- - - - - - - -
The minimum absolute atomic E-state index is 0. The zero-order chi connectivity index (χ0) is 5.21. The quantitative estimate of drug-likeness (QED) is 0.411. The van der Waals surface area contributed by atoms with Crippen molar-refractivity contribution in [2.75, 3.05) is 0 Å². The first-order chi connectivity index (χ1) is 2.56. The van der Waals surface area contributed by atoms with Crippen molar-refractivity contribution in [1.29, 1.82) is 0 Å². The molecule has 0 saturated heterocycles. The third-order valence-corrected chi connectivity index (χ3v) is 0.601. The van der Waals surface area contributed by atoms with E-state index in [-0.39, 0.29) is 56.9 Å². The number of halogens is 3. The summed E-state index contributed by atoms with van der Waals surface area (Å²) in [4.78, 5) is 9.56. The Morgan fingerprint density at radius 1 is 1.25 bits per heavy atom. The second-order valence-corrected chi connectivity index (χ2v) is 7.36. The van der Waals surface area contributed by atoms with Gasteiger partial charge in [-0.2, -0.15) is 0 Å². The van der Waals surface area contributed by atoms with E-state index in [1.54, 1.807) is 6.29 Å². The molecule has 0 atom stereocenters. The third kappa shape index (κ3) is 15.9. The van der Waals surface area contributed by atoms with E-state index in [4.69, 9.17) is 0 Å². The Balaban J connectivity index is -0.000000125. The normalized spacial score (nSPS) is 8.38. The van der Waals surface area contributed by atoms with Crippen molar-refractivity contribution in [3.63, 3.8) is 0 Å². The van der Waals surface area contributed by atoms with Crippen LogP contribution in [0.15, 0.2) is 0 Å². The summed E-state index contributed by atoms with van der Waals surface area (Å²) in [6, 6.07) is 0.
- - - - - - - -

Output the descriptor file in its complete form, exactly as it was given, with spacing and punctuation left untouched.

The minimum absolute atomic E-state index is 0. The zero-order chi connectivity index (χ0) is 5.21. The quantitative estimate of drug-likeness (QED) is 0.411. The van der Waals surface area contributed by atoms with Crippen molar-refractivity contribution in [2.75, 3.05) is 0 Å². The first-order chi connectivity index (χ1) is 2.56. The van der Waals surface area contributed by atoms with Crippen molar-refractivity contribution in [1.29, 1.82) is 0 Å². The molecule has 0 saturated heterocycles. The third-order valence-corrected chi connectivity index (χ3v) is 0.601. The van der Waals surface area contributed by atoms with E-state index in [-0.39, 0.29) is 56.9 Å². The number of halogens is 3. The summed E-state index contributed by atoms with van der Waals surface area (Å²) in [4.78, 5) is 9.56. The Morgan fingerprint density at radius 1 is 1.25 bits per heavy atom. The second-order valence-corrected chi connectivity index (χ2v) is 7.36. The van der Waals surface area contributed by atoms with Gasteiger partial charge in [-0.2, -0.15) is 0 Å². The van der Waals surface area contributed by atoms with E-state index in [1.54, 1.807) is 6.29 Å². The molecule has 0 atom stereocenters. The third kappa shape index (κ3) is 15.9. The van der Waals surface area contributed by atoms with E-state index in [4.69, 9.17) is 0 Å². The Balaban J connectivity index is -0.000000125. The normalized spacial score (nSPS) is 8.38. The van der Waals surface area contributed by atoms with Crippen molar-refractivity contribution in [3.63, 3.8) is 0 Å². The van der Waals surface area contributed by atoms with Crippen LogP contribution in [0.15, 0.2) is 0 Å². The summed E-state index contributed by atoms with van der Waals surface area (Å²) in [6, 6.07) is 0.